Friday, July 24, 2015

A precious New Friend

Some of the greatest treasures of our travels are the people that we meet along the way.  We see stunning sunsets, brilliant rock formations and canyons.  We are amazed by the power and beauty of the large and the small bodies of water.  But some of my favorite memories are of the times we spend with family and friends; and some of new friends that we meet on our journey.

We are staying in the small town of Washburn, Wisconsin.  Sue, Lisa’s best friend, is from Washburn.  Sue’s sister and her dad live in the area. 

Today, as part of the town’s Homecoming Celebration, the Messiah Lutheran Church had a Salad Luncheon.  While visiting with people at the church, I met a lovely woman, Harriet Elliott.  We shared about the joy of meeting new people.  We talked about our mutual love of turning these strangers into new friends.  We shared a mutual frustration with electronics taking over peoples’ lives and family communications.

As we were leaving the luncheon, my new friend, Harriett stopped me.  After our short visit earlier,  she had written a poem.

By:  Harriett Elton Elliott
A stranger is but a friend waiting to happen.
One never knows where or when a new friend will pop up.

A friend is only a stranger for a short while
Then upon sharing many things a bond is formed.

Which becomes stronger as time goes by.
And finally become firmly cemented.

A friend is a priceless jewel.


Wednesday, July 22, 2015

A Beautiful Day in the Porkies… Porcupine Mountains

The Porcpine Mountains are fondly referred to as the “Porkies” by locals.   Although I called them the "Pineys", by mistake, most of the trip.  Oops

The Porkies are approximately 25 miles long and 10 miles wide…60,000 acres.   

These mountains are in the Upper Peninsula of Michigan in the Ontonagon and Gogebic counties. (I noted the counties just because I love the names.) J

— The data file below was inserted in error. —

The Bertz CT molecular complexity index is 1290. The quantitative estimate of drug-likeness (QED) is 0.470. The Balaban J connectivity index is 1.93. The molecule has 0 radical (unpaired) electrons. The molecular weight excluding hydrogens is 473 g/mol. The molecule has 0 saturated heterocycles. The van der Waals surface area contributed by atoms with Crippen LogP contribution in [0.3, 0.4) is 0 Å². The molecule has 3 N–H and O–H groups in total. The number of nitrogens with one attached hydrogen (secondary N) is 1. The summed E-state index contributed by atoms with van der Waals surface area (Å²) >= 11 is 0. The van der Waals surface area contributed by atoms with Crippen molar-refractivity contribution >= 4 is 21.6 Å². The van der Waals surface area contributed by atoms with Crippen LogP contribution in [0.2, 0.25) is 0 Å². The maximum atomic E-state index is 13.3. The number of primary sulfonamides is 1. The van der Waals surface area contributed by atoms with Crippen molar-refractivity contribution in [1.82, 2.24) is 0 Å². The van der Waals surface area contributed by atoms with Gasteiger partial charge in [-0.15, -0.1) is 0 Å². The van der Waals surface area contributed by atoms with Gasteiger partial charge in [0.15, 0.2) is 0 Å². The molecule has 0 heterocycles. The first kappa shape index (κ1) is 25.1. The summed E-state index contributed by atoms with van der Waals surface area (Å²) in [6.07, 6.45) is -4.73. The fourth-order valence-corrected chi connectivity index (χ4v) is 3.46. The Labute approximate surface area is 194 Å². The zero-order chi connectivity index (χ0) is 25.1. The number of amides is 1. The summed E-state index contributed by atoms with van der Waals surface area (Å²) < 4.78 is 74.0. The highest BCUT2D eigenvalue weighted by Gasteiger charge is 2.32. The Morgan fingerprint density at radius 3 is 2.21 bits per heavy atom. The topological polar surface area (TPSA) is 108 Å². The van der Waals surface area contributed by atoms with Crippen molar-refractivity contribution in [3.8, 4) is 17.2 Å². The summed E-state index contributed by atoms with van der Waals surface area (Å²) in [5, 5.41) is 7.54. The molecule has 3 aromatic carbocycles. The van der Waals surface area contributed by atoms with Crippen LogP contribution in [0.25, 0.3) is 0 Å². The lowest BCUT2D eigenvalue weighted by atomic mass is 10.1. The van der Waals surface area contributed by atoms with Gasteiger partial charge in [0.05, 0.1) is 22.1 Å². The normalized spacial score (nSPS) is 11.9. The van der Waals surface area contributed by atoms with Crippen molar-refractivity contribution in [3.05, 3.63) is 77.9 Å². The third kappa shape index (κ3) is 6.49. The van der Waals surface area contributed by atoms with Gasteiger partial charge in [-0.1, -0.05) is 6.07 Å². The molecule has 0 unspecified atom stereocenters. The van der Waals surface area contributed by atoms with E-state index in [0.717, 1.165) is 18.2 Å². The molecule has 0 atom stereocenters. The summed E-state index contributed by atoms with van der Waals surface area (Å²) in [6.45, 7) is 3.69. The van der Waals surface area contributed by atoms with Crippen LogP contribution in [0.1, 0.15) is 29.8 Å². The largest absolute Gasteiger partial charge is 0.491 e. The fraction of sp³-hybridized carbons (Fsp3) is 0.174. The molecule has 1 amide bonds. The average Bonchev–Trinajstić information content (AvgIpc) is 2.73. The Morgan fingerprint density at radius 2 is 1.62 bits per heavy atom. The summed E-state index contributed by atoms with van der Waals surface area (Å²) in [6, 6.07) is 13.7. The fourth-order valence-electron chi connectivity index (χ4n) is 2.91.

The Porcupine Mountains were named by the Ojibwa native American people, because the silhouette of the mountains looks like the back of a porcupine.  We all think that is a stretch—but who is going to argue at this point???

The Porcupine Mountains have the most extensive collection of old-growth northern hardwood forest west of the Adirondacks.  Old growth forests are virgin forests; this forest is full of multiple hardwood tree species.  The Porcupine Mountains State Park was established in 1945 to protect this old-growth forest.  

As we were driving on the Scenic Drive through the mountains it was hard to imagine the challenges this unforgiving environment would have been for the Indians and the settlers.

The Porkies are one of the largest remaining wilderness areas in the Midwest.  We were captured by the winding rivers and powerful waterfalls.   We enjoyed the trail and picnic area that led to the tower that overlooked the expanse of the forest.

In the Presque Isle area we are able to walk down a series of stairs that led down to a group of waterfalls.  Although it felts like the stairs would go on forever, I was able to manage the stairs and boardwalk—I just took my time and went at my own pace.  I am SO happy that I am able to manage walks like these.  I would have hated to miss this.  It feels ironic that we walked down hundreds of man made stairs to get to multiple God-made waterfalls.

From the Lake of the Clouds overlook we were able to look down onto the forest.  The trees seem to go on forever.  The boardwalk makes it an easy walk to the top.   Yet another example of God’s Greatness right before our eyes!

Both the Presque Isle and the Lake of the Clouds were relatively easy walks.  They were definitely worth the little bit of effort it took.

Summit Peak has a very steep trail that leads up to a tower that is approximately 30 feet high and allows the climber the ability to have a 360 degree view.  George went up the trail and climbed the tower, while Sue and I sat on a bench and greeted hikers and visited.  When George came down, he assured us we had made the right decision to not do this trail—it was steep and long.   

The magnitude of the forest, the power of the waterfalls and the breath-taking panoramic view from the Lake of the Clouds makes the visit to the Porkies a trip we will remember! 

This trip to Wisconsin and Michigan has been amazing.  The sights were gorgeous!  We had GREAT times with Sue, Sandy and Niles—we love those people!!!  We cannot wait to come back.  This place quickly felt like home to us.   

Monday, July 20, 2015

Apostle Islands—Another Wisconsin Wonder

This morning we jumped up ready to tackle another busy day.  It promised to be great day.  We had already done a boat tour to the Lake Superior Sea Caves and a ferry to Madeline Island—so we were excited about the boat trip today.  We took the 3 ½ hour Grand Tour of the Apostle Islands.